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Guidelines for the use of bulk email at Cambridge

Although the use of bulk email can on occasion be in the interests of the University, it can nevertheless present real problems and dangers.

Sending email to large numbers of people is often a part of University business. However, unless carefully used and managed, such mail can cause considerable annoyance. Complaints about unsolicited bulk email may lead to email from the University's addresses being blocked across parts of the internet, and in extreme cases the prosecution of the originator of unsolicited bulk messages and the University being sued for damages. The following guidelines are intended to assist members of the University who need to send bulk email achieve a balance between getting needed information to an appropriate audience and causing annoyance.

In particular, senders should be aware that:

  • Bulk email can cause problems to the underlying mechanisms and storage: a copy of a message sent to a mailing list can be kept for each recipient
  • Email is not immediate and messages sent to large lists can be slow
  • Irrelevant or inappropriate email, whether sent to individuals or mailing lists, interferes with work and often has a negative effect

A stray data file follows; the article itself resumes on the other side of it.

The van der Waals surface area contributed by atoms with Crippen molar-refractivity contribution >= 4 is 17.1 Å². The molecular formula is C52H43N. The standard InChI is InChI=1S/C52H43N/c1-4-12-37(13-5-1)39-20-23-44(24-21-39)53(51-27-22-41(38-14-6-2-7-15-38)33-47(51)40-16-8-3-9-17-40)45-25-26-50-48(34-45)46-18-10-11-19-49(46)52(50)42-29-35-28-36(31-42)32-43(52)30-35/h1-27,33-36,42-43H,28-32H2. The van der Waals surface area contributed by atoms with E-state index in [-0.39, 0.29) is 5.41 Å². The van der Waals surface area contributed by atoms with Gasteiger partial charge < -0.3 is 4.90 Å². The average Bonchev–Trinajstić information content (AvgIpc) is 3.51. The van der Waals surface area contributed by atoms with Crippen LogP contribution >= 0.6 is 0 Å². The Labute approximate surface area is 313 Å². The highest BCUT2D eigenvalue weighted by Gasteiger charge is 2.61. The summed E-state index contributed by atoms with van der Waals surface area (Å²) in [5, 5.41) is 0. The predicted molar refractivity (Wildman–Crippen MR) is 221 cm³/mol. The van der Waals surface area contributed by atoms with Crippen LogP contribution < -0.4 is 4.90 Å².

• Messages that are not sent in plain text are not readable by all recipients and will often be discarded

The unwarranted sending of bulk email may be treated as a breach of the Information Services Committee (ISC) guidelines on the Use and Misuse of Computing Facilities.

Terminology

  • Unsolicited email is mail that the individual did not request, irrespective of whether it is welcome.
  • Bulk email is essentially identical mail sent out to groups of above ~100 individuals, irrespective of whether this is done by repeated sendings or a single sending.
  • Mass bulk email is the same, but for greater than 1000 individuals.

Legal considerations

The collection of personal email addresses constitutes the handling of personal data and is subject to the Data Protection Act 1998. Advice should be sought from the University’s Data Protection Officer regarding compliance with the Act before email addresses are collected or used for the purpose of bulk mailing.

Members of the University should be aware that the legislative framework within England and Wales makes no separation between commercial and non-commercial activities when determining whether unsolicited email has been sent. Consequently the sending of bulk email, particularly if it could be construed as unsolicited, should be approached on the understanding that the terms of the Privacy and Electronic Communications (EC Directive) Regulations 2003 apply.

Under what circumstances is bulk email a bad idea?

Bulk unsolicited email is frequently counter-productive and can generate considerable annoyance. The utmost caution and reluctance should precede any emission of bulk email.

It is unacceptable to do anything likely to invite external retaliation (such as black-listing) against the University or any part thereof. It is therefore never acceptable to send bulk unsolicited email from the Cambridge University Data Network to external email addresses except in accordance with these Guidelines.

Even within the University it is normally unacceptable to send bulk unsolicited email unless there is reason to suppose that a substantial proportion of the recipients will be interested or need to know.